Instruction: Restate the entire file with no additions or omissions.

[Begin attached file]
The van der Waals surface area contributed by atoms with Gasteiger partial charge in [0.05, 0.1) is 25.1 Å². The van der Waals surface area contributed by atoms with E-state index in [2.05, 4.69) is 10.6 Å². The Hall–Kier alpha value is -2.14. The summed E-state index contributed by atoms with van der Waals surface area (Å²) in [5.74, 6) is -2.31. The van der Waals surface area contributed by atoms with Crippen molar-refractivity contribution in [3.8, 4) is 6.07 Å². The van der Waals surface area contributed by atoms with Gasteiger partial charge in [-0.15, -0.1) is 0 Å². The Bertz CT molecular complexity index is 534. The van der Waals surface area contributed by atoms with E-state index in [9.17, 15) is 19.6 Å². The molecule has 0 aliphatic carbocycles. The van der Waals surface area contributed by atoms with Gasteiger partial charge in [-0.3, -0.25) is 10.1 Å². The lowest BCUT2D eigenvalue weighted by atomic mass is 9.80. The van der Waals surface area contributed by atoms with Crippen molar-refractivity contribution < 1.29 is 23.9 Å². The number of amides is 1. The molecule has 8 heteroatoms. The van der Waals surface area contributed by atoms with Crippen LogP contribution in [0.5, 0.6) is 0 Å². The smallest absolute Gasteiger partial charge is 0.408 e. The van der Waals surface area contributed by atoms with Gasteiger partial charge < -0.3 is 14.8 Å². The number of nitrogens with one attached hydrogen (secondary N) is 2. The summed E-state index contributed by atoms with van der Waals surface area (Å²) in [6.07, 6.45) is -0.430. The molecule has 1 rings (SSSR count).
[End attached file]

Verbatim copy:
The van der Waals surface area contributed by atoms with Gasteiger partial charge in [0.05, 0.1) is 25.1 Å². The van der Waals surface area contributed by atoms with E-state index in [2.05, 4.69) is 10.6 Å². The Hall–Kier alpha value is -2.14. The summed E-state index contributed by atoms with van der Waals surface area (Å²) in [5.74, 6) is -2.31. The van der Waals surface area contributed by atoms with Crippen molar-refractivity contribution in [3.8, 4) is 6.07 Å². The van der Waals surface area contributed by atoms with Gasteiger partial charge in [-0.15, -0.1) is 0 Å². The Bertz CT molecular complexity index is 534. The van der Waals surface area contributed by atoms with E-state index in [9.17, 15) is 19.6 Å². The molecule has 0 aliphatic carbocycles. The van der Waals surface area contributed by atoms with Gasteiger partial charge in [-0.3, -0.25) is 10.1 Å². The lowest BCUT2D eigenvalue weighted by atomic mass is 9.80. The van der Waals surface area contributed by atoms with Crippen molar-refractivity contribution < 1.29 is 23.9 Å². The number of amides is 1. The molecule has 8 heteroatoms. The van der Waals surface area contributed by atoms with Crippen LogP contribution in [0.5, 0.6) is 0 Å². The smallest absolute Gasteiger partial charge is 0.408 e. The van der Waals surface area contributed by atoms with Gasteiger partial charge < -0.3 is 14.8 Å². The number of nitrogens with one attached hydrogen (secondary N) is 2. The summed E-state index contributed by atoms with van der Waals surface area (Å²) in [6.07, 6.45) is -0.430. The molecule has 1 rings (SSSR count).